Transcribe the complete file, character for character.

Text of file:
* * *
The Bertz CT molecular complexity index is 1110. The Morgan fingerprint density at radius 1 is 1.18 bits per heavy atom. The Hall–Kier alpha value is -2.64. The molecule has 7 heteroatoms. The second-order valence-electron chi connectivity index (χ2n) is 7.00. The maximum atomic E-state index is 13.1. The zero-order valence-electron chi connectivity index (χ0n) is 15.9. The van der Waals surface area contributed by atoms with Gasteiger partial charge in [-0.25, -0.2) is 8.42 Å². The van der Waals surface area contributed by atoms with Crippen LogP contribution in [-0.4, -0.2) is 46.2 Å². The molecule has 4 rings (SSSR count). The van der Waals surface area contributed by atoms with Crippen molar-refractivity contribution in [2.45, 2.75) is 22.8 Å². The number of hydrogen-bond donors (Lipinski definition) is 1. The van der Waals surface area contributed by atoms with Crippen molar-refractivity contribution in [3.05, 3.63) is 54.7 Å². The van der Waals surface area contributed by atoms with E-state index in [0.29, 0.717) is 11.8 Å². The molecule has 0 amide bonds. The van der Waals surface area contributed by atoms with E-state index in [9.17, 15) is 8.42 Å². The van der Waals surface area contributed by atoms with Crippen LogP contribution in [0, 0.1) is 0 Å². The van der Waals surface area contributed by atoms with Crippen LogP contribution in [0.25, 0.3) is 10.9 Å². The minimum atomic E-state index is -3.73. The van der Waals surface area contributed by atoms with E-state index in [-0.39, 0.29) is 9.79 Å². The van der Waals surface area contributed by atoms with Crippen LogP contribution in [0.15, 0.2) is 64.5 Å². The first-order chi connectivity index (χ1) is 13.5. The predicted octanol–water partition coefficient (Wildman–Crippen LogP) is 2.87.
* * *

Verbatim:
The Bertz CT molecular complexity index is 1110. The Morgan fingerprint density at radius 1 is 1.18 bits per heavy atom. The Hall–Kier alpha value is -2.64. The molecule has 7 heteroatoms. The second-order valence-electron chi connectivity index (χ2n) is 7.00. The maximum atomic E-state index is 13.1. The zero-order valence-electron chi connectivity index (χ0n) is 15.9. The van der Waals surface area contributed by atoms with Gasteiger partial charge in [-0.25, -0.2) is 8.42 Å². The van der Waals surface area contributed by atoms with Crippen LogP contribution in [-0.4, -0.2) is 46.2 Å². The molecule has 4 rings (SSSR count). The van der Waals surface area contributed by atoms with Crippen molar-refractivity contribution in [2.45, 2.75) is 22.8 Å². The number of hydrogen-bond donors (Lipinski definition) is 1. The van der Waals surface area contributed by atoms with Crippen molar-refractivity contribution in [3.05, 3.63) is 54.7 Å². The van der Waals surface area contributed by atoms with E-state index in [0.29, 0.717) is 11.8 Å². The molecule has 0 amide bonds. The van der Waals surface area contributed by atoms with E-state index in [9.17, 15) is 8.42 Å². The van der Waals surface area contributed by atoms with Crippen LogP contribution in [0, 0.1) is 0 Å². The van der Waals surface area contributed by atoms with Crippen LogP contribution in [0.25, 0.3) is 10.9 Å². The minimum atomic E-state index is -3.73. The van der Waals surface area contributed by atoms with E-state index in [-0.39, 0.29) is 9.79 Å². The van der Waals surface area contributed by atoms with Crippen LogP contribution in [0.15, 0.2) is 64.5 Å². The first-order chi connectivity index (χ1) is 13.5. The predicted octanol–water partition coefficient (Wildman–Crippen LogP) is 2.87.